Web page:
The second complaint involved a report that, while Waters was principal at Statesboro High, his "son was accused of bringing a controlled substance to school and sharing it with a classmate." Waters "allegedly failed to make a required report of the incident to the school superintendent or to law enforcement since the assistant principals' investigation was unable to substantiate the allegations," the consent order states.
However, the order also acknowledges that Waters "states that he relied on his assistant principals to conduct an unbiased investigation of the incident and take appropriate action, and that he remained uninvolved in order to avoid influencing the investigation."
A probable cause report completed by PSC investigator Eddie Nix stated that one SHS assistant principal told another that, on April 25, 2014, a student had taken several hydrocodone pills the principal's son gave him. But elsewhere in the report, only "a pill" is described, and the student who received it told a law enforcement investigator that the student who gave it to him first said it was hydrocodone but later said that it was Tylenol PM.
When law enforcement learned of the incident, "they were unable to move forward with a criminal prosecution due to the lack of physical evidence caused by the way the school investigation was handled," Nix wrote in the complaint portion of his report.
Last week, Waters said that the medication was not a controlled substance or prescription drug but "an allergy tablet, Tylenol Sinus-Allergy."
Bulloch County Schools officials did not provide information on this incident to the PSC until February 2015, more than half a year after Waters was no longer principal at SHS, and after the criminal charge against him stemming from the Crowder incident was dismissed in State Court in early January.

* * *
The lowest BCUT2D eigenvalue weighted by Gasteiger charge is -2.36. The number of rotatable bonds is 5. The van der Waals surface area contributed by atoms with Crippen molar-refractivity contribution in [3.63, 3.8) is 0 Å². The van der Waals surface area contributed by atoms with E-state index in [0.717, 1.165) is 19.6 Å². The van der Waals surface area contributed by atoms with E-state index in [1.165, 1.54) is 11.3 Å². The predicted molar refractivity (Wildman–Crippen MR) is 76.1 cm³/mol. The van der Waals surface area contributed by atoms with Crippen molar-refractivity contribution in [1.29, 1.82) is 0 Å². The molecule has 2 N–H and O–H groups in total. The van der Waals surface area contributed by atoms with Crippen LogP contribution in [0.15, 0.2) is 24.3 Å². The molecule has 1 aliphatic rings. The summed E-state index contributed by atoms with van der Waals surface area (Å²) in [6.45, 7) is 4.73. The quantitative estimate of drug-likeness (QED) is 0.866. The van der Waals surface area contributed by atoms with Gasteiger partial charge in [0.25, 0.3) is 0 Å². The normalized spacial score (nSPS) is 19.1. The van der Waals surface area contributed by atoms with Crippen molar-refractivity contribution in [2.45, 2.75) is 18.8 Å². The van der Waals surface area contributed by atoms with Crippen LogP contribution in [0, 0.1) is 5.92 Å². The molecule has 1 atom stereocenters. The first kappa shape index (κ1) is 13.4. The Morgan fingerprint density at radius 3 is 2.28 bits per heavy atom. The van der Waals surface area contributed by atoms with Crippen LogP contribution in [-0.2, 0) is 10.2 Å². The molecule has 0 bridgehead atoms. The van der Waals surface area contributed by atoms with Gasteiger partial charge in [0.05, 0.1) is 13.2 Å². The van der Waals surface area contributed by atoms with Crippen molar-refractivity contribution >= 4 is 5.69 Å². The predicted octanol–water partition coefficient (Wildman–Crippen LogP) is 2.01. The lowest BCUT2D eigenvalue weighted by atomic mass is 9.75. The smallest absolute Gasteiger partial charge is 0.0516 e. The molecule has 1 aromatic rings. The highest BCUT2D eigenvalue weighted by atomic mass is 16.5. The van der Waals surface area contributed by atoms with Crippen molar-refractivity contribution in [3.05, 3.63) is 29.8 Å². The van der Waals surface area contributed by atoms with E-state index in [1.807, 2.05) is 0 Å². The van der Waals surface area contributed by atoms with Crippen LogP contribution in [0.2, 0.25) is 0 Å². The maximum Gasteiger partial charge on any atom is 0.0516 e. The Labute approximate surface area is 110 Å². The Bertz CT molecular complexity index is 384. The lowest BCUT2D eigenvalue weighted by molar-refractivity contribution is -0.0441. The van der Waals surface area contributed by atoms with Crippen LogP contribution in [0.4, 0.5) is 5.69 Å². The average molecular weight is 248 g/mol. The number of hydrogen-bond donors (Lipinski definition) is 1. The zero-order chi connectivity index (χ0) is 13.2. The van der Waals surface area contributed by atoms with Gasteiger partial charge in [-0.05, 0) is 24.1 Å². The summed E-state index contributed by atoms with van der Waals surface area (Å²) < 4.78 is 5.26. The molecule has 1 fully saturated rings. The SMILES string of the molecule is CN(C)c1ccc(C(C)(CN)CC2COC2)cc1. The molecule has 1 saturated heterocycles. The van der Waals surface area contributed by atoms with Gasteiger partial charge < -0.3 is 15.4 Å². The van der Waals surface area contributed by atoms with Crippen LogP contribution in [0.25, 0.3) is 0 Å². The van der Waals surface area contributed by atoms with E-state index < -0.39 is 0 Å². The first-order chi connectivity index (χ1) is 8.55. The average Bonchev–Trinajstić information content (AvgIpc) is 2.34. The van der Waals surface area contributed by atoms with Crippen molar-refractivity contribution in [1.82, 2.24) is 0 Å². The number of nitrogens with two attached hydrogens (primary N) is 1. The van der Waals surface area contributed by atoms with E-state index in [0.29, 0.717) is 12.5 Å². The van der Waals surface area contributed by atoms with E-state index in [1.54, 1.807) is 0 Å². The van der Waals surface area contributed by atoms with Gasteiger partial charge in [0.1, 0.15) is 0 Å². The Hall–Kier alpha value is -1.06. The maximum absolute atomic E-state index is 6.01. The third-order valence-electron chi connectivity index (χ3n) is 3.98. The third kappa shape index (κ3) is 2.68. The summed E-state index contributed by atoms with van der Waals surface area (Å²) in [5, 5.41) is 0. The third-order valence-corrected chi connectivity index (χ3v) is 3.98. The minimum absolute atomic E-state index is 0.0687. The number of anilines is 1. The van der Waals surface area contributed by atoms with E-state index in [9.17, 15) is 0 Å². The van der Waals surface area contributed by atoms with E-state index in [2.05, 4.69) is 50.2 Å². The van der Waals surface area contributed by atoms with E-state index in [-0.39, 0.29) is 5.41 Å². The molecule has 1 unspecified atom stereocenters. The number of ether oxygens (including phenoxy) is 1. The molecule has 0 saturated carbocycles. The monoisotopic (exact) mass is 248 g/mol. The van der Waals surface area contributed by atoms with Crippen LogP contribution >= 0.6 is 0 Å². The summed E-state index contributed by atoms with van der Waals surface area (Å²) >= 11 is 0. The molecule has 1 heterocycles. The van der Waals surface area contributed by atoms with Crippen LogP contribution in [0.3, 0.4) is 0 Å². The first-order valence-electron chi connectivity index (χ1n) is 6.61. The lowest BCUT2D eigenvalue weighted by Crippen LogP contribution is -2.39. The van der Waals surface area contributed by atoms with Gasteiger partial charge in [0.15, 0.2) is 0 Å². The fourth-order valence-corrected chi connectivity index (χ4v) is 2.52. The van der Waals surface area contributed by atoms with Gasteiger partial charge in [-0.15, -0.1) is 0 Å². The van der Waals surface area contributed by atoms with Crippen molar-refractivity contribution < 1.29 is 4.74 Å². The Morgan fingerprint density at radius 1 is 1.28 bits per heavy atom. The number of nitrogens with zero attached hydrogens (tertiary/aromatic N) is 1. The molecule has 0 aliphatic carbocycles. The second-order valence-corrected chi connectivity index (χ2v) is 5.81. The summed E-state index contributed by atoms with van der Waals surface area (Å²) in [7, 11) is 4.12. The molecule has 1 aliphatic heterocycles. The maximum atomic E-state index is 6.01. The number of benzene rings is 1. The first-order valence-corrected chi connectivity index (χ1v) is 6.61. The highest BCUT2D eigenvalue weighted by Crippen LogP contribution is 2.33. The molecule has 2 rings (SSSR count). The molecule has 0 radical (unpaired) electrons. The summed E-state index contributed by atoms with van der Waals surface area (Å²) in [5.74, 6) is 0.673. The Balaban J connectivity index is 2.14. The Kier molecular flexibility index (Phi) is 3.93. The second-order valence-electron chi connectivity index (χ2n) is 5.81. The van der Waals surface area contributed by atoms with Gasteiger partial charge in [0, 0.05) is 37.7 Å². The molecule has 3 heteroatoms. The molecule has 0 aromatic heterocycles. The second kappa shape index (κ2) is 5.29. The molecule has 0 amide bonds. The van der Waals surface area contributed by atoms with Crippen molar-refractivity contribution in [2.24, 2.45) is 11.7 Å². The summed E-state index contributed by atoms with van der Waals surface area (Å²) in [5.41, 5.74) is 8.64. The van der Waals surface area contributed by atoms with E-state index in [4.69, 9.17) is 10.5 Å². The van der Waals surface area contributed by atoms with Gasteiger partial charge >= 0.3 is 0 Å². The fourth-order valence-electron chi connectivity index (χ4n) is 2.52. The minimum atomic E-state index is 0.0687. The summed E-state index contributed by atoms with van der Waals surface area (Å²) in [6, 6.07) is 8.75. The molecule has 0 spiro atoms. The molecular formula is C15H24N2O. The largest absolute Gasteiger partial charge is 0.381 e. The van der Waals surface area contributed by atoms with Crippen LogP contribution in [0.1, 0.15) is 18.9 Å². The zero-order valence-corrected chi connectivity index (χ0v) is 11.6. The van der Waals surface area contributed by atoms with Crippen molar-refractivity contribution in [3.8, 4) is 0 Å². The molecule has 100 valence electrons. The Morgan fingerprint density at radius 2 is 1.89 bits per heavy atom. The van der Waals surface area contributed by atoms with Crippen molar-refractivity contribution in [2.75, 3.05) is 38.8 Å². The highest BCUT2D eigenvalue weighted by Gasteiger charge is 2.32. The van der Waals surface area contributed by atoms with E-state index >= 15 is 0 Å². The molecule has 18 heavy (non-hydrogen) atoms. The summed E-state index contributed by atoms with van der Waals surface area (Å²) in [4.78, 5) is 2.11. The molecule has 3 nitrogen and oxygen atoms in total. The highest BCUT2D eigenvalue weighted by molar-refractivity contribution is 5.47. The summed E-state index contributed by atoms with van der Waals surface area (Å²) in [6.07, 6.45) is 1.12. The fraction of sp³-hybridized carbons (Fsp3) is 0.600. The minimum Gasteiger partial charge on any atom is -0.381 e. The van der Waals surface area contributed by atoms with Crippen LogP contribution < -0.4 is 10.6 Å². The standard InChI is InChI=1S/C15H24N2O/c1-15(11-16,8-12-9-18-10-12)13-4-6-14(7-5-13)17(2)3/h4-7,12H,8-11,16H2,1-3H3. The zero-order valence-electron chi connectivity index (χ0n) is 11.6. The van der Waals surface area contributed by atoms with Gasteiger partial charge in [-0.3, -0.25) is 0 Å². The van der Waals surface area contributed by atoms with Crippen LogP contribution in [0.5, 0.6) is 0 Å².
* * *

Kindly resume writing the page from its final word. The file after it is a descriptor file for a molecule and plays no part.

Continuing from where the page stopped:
"It was reported about seven weeks after my case was dismissed from the criminal court in Bulloch County," Waters said last week. "So it had the appearance that it was something that had sat dormant for an entire year. There's evidence to show that the Police Department and the Board of Education were aware of it at the time, in 2014, but for some reason, the superintendent did not decide to report it to PSC till a year later."
A detailed review of the dismissed charge against Waters appeared in the May 24, 2015, issue of the Statesboro Herald. It included a statement by Waters' attorney, Dan Snipes, that Waters was caught up in a "rush to judgment" resulting from the Crowder case, but also the opinion of Statesboro Police Maj. Rob Bryan, now interim police chief, that police had sufficient evidence to press the charge.
Dr. Kevin Judy, then Bulloch County Schools assistant superintendent for human resources, told two Statesboro police detectives, in a documented interview, that Waters called him March 25 and told him he had heard rumors of some "inappropriate remarks." Judy has since gone on to be superintendent in Emanuel County.
An SHS counselor gave police a written statement that three counselors and one teacher met with Waters on March 25, 2014, and told him about statements that Crowder had sex with a student. But in his report to the state certification board, PSC investigator David Pumphrey stated that the information was not reported to the police until April 25.
Police believe, however, that during the March 25 meeting, Waters was given reasonable cause that Crowder was in an abusive relationship with the student and, therefore, was required by statute, as a mandatory reporter, to report within 24 hours the abuse to his superiors or the Department of Children and Family Services or the police. Because he did not meet that responsibility, he appeared to be in violation of the statute and guilty of the misdemeanor of failure to report child abuse, Bryan said in 2015.
Bryan said Judy and all other school system administrators were investigated as to when they became aware of Crowder's actions, and only Waters was arrested.
On March 25, 2014, Waters said he immediately made a call to Judy concerning reports of an "inappropriate relationship."
"The term that was given to me was an 'inappropriate relationship,' and I was directed to substantiate that claim, and that's what we attempted to do," Waters said last week.